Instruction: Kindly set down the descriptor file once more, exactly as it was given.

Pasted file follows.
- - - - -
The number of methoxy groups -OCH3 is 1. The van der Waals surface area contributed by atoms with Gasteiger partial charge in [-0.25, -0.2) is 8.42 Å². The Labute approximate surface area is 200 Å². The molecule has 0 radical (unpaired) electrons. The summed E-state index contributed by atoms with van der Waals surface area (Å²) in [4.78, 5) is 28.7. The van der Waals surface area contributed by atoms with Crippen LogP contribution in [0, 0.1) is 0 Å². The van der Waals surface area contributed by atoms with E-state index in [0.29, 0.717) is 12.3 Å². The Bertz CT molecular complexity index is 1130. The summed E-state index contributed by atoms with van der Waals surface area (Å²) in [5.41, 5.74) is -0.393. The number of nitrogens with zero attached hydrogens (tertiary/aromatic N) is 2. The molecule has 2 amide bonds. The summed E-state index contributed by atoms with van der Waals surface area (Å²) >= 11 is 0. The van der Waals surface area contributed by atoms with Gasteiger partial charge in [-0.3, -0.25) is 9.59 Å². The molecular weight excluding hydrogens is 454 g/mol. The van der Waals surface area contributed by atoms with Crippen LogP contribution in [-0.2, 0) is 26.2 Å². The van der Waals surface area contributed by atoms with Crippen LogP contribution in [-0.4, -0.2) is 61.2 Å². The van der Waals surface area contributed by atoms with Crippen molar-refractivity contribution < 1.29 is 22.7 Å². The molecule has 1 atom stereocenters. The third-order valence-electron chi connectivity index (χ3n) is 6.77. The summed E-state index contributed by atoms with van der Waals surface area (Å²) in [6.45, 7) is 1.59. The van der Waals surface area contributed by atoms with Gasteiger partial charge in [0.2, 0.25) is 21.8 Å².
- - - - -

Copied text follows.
The number of methoxy groups -OCH3 is 1. The van der Waals surface area contributed by atoms with Gasteiger partial charge in [-0.25, -0.2) is 8.42 Å². The Labute approximate surface area is 200 Å². The molecule has 0 radical (unpaired) electrons. The summed E-state index contributed by atoms with van der Waals surface area (Å²) in [4.78, 5) is 28.7. The van der Waals surface area contributed by atoms with Crippen LogP contribution in [0, 0.1) is 0 Å². The van der Waals surface area contributed by atoms with E-state index in [0.29, 0.717) is 12.3 Å². The Bertz CT molecular complexity index is 1130. The summed E-state index contributed by atoms with van der Waals surface area (Å²) in [5.41, 5.74) is -0.393. The number of nitrogens with zero attached hydrogens (tertiary/aromatic N) is 2. The molecule has 2 amide bonds. The summed E-state index contributed by atoms with van der Waals surface area (Å²) >= 11 is 0. The van der Waals surface area contributed by atoms with Gasteiger partial charge in [-0.3, -0.25) is 9.59 Å². The molecular weight excluding hydrogens is 454 g/mol. The van der Waals surface area contributed by atoms with Crippen LogP contribution in [-0.2, 0) is 26.2 Å². The van der Waals surface area contributed by atoms with Crippen LogP contribution in [-0.4, -0.2) is 61.2 Å². The van der Waals surface area contributed by atoms with Crippen molar-refractivity contribution < 1.29 is 22.7 Å². The molecule has 1 atom stereocenters. The third-order valence-electron chi connectivity index (χ3n) is 6.77. The summed E-state index contributed by atoms with van der Waals surface area (Å²) in [6.45, 7) is 1.59. The van der Waals surface area contributed by atoms with Gasteiger partial charge in [0.2, 0.25) is 21.8 Å².